We, the fans, those who had been treated as fools for so long, weren’t actually winning anything. Why would Delaney ‘resign’? It made no sense. In fact, this was all going to be another Delaney PR spectacle – except this time, it was even more masterful – he was about to get everything he wanted, whilst making us feel like it was us who’d won – the boy who cried wolf, cried again, louder than ever before – and the country went running. The anxiety was crushing.
And before our post-match pints had even settled, we were introduced to the new Executive Vice President of the FAI.
The role of CEO of the FAI has worked wonders for brand John Delaney. Aside from the (over-documented) salary, and, as we now know, his house in Wicklow, Delaney has seen his reputation in the European game flourish over the years. He’s now muscled his way in to UEFA - no doubt through being an nuisance, and be-friending the right people – and receives an overly generous EUR 160K a year (add another 100K for ‘expenses’) for his troubles. He’s a talented politician. And there’s no doubt, there’s been a trickle-down benefit to Irish football because of it (Europa League final, co-hosts of Euro 2020, and if you want to be exceedingly generous, 5M EUR for, eh, no good reason).
His tenure has also proved incredibly fruitful to those around him too. The board owe him their careers (or, at the very least, the longevity of them) and, in return, all he requires is support, and it’s through this, that he has killed off many of the public finger-pointing throughout the years – After all, he “..continues to have the full backing of the board”.
In order to digest exactly what has happened over the last 24 hours, all of this needs to be fed into the thinking. Specifically, what more personal value can Delaney derive from the CEO role? And it’s here where the rubber truly meets the road.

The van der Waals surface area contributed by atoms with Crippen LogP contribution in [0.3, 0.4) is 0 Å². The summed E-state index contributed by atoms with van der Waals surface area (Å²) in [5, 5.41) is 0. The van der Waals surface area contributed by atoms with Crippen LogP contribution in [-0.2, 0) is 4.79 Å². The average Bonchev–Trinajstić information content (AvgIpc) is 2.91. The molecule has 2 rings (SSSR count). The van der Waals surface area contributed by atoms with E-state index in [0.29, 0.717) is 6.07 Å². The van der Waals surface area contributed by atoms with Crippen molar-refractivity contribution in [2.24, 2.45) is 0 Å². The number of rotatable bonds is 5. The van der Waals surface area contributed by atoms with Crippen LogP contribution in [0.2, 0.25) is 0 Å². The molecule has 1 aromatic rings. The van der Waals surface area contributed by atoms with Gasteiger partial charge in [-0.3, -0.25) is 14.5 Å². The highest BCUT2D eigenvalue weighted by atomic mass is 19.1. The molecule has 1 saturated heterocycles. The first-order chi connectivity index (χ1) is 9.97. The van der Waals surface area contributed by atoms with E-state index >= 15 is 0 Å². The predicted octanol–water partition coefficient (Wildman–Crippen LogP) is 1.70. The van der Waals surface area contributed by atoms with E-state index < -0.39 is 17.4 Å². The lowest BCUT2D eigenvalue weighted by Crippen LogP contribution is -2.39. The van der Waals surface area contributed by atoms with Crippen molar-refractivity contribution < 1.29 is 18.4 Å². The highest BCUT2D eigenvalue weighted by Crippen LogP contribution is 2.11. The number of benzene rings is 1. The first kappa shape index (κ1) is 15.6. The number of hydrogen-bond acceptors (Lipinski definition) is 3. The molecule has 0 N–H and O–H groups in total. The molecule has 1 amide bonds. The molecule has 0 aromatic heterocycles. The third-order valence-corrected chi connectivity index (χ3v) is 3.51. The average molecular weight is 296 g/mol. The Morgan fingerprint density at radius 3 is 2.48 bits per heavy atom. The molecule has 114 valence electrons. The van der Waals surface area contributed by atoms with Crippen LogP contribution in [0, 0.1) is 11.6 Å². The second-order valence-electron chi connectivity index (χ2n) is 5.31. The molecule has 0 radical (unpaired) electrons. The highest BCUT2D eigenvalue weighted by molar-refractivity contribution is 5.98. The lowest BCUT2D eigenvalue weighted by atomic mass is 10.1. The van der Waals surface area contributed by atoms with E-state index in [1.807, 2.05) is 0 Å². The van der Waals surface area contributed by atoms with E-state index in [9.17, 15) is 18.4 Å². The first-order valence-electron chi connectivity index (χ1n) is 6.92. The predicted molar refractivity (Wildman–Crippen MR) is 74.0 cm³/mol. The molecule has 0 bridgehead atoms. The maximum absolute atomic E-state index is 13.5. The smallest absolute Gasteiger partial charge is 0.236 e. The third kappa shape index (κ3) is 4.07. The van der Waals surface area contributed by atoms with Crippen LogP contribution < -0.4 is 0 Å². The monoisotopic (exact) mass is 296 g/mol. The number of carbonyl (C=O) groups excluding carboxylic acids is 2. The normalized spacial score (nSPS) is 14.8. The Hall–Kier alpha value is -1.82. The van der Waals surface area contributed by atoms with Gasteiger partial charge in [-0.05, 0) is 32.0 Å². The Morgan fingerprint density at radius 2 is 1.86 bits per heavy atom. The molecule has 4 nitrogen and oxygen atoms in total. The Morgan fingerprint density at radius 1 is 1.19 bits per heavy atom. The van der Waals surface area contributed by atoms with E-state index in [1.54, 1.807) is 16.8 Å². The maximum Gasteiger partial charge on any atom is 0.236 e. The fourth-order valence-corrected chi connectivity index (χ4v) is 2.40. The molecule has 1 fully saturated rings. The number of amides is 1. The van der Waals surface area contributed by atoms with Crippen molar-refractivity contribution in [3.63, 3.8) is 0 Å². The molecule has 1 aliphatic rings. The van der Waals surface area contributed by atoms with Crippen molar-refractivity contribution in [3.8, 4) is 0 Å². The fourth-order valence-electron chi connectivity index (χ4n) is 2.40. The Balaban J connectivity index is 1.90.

So, whilst the country is led to believe the man has been dethroned, that the 100K loan was the one-step too far, Delaney has pivoted, and, I’m guessing, is not all that miffed. It’s no secret that for years now he has had his eyes firmly on the full-time UEFA gig, and with one foot in the door there already, his focus is less on Brand Delaney Ireland, and more on Brand Delaney Nyon. These headlines are a nuisance, and a threat to that ambition, and it’s for this very reason we have just seen one of the fastest, off-the-cuff, unplanned, unthought-through, restructures in Irish football history.
Whether he can avoid the Oireachtas Committee hearing in a few week’s time, or not, remains to be seen, and lots of pertinent questions still need to be asked – both in relation to the bridging loan, and also this newly created role. Like why now, immediately after a qualifier, and 3 days before another? Why seek an injunction re: the bridging loan? How is that and this restructure connected? Why the need for a loan from the CEO in the first place? Is there no corporate governance at all? Why was there no access to banking loans? And why draw down early payment of Sport Ireland funding three years in a row? So many unanswered questions.